Connect with us

Primary Care

Flu: why this year’s outbreak is one of the worst



The UK is being hit with one of the worst flu seasons in recent decades. A total of 664 hospital admissions and 85 confirmed deaths have been reported since the beginning of winter 2017.

The British media have blamed “Aussie flu” for the outbreak. The truth is, there is not just one flu strain we should be worried about, and “Aussie flu” is a bit of a misnomer.


First, a bit about flu strains. There isn’t really a flu virus. Flu virus is a name we give a group of four closely related viruses: influenza A, influenza B, influenza C and influenza D. While humans can’t catch influenza D (that’s for pigs and cows), we can be infected with influenza A, B and C. Public health officials, however, are less worried about influenza C as it isn’t a major cause of illness. But influenza A and B are a real worry.

Influenza A has been found in – and causes disease in – lots of animals, including birds, bats, dogs, pigs and penguins. One of the major worries is pandemic influenza, where a new virus jumps from animals and spreads across the world easily because we haven’t had a chance to build up immunity to that new type.

Influenzas A and B can be subdivided even further by the proteins they carry on their surface – hemagglutinin (H) and neuraminidase (N). These proteins help the virus identify the right cells to infect.

For influenza A there are 18 Hs and 11 Ns identified so far. Hence we get names such as H1N1 for swine flu or H5N1 for bird flu. Contrast this with the fact that there are really only two lineages of influenza B, named after cities in Japan and Australia: Yamagata and Victoria, respectively.

The Hs and Ns are continuously evolving in response to our immune systems, which recognise and make antibodies to stop the virus taking hold. A vaccine usually supplies the H and N proteins without the potentially dangerous virus. Scientists also continuously track the H and N of circulating influenza viruses and adjust the vaccine to match what’s out there. This is the basis for flu vaccination and why you have to get a new vaccine jab every year.


Enter ‘Aussie flu’

“Aussie flu” refers to one kind of influenza A virus strain, the H3N2 strain.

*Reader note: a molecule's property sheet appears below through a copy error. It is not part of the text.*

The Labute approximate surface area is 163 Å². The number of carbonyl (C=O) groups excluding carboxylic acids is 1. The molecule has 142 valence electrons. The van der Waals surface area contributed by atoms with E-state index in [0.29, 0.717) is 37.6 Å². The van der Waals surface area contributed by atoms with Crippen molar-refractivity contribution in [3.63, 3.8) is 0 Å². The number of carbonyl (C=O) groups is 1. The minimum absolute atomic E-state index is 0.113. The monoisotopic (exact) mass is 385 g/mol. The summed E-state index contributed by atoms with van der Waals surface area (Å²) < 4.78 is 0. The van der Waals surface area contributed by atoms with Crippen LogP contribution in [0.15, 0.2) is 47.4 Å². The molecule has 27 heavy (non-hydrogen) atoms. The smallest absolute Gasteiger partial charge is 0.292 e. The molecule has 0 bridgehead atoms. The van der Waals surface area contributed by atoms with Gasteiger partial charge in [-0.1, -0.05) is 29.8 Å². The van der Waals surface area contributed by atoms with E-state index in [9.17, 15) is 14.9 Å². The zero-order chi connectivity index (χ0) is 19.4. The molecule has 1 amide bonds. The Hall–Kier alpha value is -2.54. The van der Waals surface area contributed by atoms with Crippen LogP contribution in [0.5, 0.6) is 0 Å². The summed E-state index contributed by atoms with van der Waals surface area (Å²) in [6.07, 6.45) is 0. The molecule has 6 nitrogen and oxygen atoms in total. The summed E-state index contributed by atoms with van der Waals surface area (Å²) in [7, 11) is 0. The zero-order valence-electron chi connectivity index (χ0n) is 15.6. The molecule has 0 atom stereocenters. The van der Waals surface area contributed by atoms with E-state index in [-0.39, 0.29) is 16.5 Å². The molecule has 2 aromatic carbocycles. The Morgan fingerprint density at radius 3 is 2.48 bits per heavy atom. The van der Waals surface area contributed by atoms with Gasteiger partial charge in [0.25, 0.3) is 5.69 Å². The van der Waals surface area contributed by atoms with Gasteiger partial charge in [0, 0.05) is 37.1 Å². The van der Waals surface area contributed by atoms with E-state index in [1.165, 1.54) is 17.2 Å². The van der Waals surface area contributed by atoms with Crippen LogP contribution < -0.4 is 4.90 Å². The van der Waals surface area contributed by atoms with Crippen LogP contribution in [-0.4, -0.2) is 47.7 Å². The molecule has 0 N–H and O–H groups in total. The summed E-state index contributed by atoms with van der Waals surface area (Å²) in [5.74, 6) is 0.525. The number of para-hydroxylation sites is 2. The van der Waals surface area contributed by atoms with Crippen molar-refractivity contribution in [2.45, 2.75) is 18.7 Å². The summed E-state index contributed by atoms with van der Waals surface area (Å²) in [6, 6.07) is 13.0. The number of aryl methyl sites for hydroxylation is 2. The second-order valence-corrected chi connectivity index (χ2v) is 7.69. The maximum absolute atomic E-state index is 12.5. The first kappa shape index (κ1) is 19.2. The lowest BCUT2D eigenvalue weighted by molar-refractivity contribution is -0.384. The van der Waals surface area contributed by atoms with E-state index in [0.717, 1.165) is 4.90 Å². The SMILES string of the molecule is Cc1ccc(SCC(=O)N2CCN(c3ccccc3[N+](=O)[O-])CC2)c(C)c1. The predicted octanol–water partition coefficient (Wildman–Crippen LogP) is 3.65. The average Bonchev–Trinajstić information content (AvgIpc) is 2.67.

The southern hemisphere, including Australia, just experienced one of its worst influenza seasons in recent history and this is the virus that has reached British shores. But we don’t actually know where the virus originated from. All we can say is, it probably wasn’t from Australia.

One place it is more likely to have come from is the sub-tropical regions that do not have winter seasons. These regions do not suffer from the same large flu epidemics that temperate countries like the UK and Australia have (we don’t know why, but some scientists have suggested it’s to do with temperature or humidity), but have continuous lower-level circulation of flu that allows influenza viruses to persist between winters.

What’s worrying about this season is the experience Australia had last flu season. Australia was hit particularly hard by influenza virus H3N2. H3N2 is a typical seasonal flu strain – like H1N1 – but it tends to be more difficult to control.

There are three red flags this flu season, and they are that H3N2 viruses typically causes more hospitalisations and deaths in older people, there are difficulties in producing effective H3N2 vaccines (explained below), and there’s more than just H3N2 to consider, especially in the UK this year.

Although good against the other strains, this season the vaccine is about 20% protective against H3N2 viruses (not great, but better than nothing) as the virus changed unavoidably during production. This is due to a quirk of how flu vaccines are produced. They are grown in chicken eggs, and then inactivated before being used in vaccines.

Flu viruses mutate quickly and they mutate to adapt to their environment. Of course, a chicken egg is a different environment to a human body, so the end result may be a virus that’s not best suited to a flu vaccine. This appears to have been what happened with the latest H3N2 vaccine.

Seasonal flu epidemics are usually caused by a mixed bag of viruses. This year, the mix is so far mainly shared between H3N2 and influenza B.

What’s worse is that this increase in proportion of influenza B makes it more difficult to protect from because the most popular vaccine in the UK is a “trivalent” that protects against three flu viruses (H1N1, H3N2 and one of the two kinds of influenza B). This year, though, the other type of influenza B (Yamagata) is more common meaning that those with the trivalent vaccine will be protected less, although they would likely get some cross-influenza B protection.

One vaccine to rule them all